Thirty-one years ago, Salim Abdool Karim told his wife that he wanted to become a fellow of the Royal Society.
This was after he was blown away by a presentation made by his lecturer about the Royal Society while Karim was studying at the London School of Economics.
Now an expert in HIV prevention and treatment, he says one of the things the lecturer spoke about then was that when you become a fellow of the Royal Society you drop all the qualifications after your name and simply write “FRS” (Fellow of the Royal Society).
“When you write FRS nobody would want to bother you with what your qualifications are, because that is more valuable than any qualification. I was fascinated by that idea,” he says.
Last Friday, in London, Professor Karim’s long-held dream came true when he was inducted as a fellow of the 359-year-old Royal Society.
The society is a fellowship of the world’s most eminent scientists and is the oldest scientific academy with a mission to recognise, promote, and support excellence in science.
According to its website, it has about 1 600 fellows, and each year about 52 fellows are elected from a group of around 700 candidates. Some of its late fellows include Albert Einstein and Stephen Hawking.
Karim told the Mail & Guardian this week that, while in high school, one of his idols was English mathematician Sir Isaac Newton. He says he used to read his theories from front to back, because he considered Newton as the “ultimate scientist, and my true idol”.
And today his signature is in the same book as his idol, who was also a fellow of the Royal Society.
“The main thing about the induction is that you get to sign the book. This is the book that was first signed by Sir Christopher Wren in 1660. It’s the exact same book, and it has in it the signature of Sir Isaac Newton, it has Einstein’s signature; it has all of these icons of science, their signatures are in that book,” says Karim. “When I went up to the stage and opened the book, and signed the book, adding my name to the list of the most prestigious scientists of all time, the sort of enormity of it dawned on me and I was in almost disbelief. [I asked myself,] ‘Is this really happening?’, because I have been wishing for this for almost 30 years.”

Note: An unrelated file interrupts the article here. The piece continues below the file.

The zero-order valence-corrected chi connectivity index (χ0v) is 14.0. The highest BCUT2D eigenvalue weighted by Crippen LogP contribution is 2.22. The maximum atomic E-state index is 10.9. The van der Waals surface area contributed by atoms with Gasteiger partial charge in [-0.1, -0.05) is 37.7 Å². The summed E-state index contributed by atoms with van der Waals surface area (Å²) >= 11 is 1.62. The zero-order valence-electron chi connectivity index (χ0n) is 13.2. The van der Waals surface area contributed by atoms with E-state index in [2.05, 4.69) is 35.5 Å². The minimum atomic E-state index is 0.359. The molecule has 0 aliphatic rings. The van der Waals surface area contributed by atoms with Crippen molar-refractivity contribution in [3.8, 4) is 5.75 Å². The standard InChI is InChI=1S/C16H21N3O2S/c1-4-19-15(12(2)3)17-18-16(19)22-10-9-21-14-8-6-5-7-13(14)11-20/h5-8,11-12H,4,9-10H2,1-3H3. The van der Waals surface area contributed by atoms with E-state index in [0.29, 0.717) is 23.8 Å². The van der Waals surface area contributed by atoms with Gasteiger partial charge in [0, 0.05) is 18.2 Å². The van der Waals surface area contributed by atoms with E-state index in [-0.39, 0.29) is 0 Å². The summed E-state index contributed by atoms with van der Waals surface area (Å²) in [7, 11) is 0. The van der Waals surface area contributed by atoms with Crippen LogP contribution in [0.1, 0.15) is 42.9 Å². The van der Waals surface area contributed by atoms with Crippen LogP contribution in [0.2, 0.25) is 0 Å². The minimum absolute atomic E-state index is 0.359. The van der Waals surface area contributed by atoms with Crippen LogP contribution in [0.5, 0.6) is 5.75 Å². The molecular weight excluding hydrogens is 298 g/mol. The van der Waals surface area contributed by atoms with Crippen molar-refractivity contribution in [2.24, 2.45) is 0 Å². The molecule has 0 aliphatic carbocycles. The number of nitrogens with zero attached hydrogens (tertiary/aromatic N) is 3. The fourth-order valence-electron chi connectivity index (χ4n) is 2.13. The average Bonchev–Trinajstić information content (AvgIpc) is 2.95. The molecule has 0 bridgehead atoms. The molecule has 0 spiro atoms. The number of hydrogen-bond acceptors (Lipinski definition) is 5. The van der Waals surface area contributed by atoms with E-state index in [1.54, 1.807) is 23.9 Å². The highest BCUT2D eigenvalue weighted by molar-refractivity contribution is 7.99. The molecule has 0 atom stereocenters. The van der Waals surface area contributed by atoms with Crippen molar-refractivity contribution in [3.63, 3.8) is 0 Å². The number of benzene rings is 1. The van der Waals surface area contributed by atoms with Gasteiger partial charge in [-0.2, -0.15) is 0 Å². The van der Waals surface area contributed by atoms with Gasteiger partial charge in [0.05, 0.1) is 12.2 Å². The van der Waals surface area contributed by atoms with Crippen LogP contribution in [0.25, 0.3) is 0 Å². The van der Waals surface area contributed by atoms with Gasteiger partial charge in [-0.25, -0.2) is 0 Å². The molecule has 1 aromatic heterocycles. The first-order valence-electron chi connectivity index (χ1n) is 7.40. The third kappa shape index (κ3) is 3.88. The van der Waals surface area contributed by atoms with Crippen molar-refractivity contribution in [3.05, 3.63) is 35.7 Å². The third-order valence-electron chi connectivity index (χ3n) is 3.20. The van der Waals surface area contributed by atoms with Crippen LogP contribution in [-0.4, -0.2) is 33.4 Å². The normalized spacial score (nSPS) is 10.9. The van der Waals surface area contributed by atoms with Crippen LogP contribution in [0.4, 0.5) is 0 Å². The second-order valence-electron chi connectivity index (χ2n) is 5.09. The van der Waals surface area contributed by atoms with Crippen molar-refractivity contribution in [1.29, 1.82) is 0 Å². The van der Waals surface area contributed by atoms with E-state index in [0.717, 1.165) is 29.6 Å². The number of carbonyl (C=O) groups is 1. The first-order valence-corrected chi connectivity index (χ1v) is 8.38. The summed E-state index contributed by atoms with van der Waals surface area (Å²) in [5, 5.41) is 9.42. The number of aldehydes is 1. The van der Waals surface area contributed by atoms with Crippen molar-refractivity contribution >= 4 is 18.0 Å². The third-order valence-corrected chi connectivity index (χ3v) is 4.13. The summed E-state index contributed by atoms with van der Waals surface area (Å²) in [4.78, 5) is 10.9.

Karim is a world-renowned scientist and researcher for his work in and contribution to HIV prevention and treatment.
He is also the chair of the UNAids scientific expert panel and chair of the World Health Organisation’s strategic and technical advisory group on HIV. Among his accolades, he has also received the most prestigious scientific award in Africa, the Kwame Nkrumah Continental Scientific Award.
Karim told the M&G that when two of his colleagues from the United Kingdom nominated him to become a Royal Society Fellow he thought he was still too young, and it was too early for him to get in.
As a result, when he received an email informing him that he had made it as a fellow, he says he was in disbelief.
“I sat there for like a whole minute reading it, and the third time I jumped out of the chair and went to my wife and said, ‘Hey, I got the Royal Society, I got the Royal Society,’” he laughs.
Karim hopes that being inducted as a Royal Society fellow will send a message that South African science is world class, especially because there is a belief that great science is only done in the United States, the UK and Europe, and that South Africans do not produce high-quality science.
“We are great scientists in the same way that the others are. We sometimes impose on ourselves an inferiority complex that we are not as good as everybody else.
“I hope that this breaks that myth and says to every young person in science today that we can walk shoulder to shoulder with the giants in science anywhere in the world. That’s the power we have in this country. And if that’s all it does, I will be happy,” he says.
Karim is the sixth South African to become a Royal Society fellow. Others include Dr Bernie Fanaroff of the Square Kilometre Array and mathematician Professor George Ellis.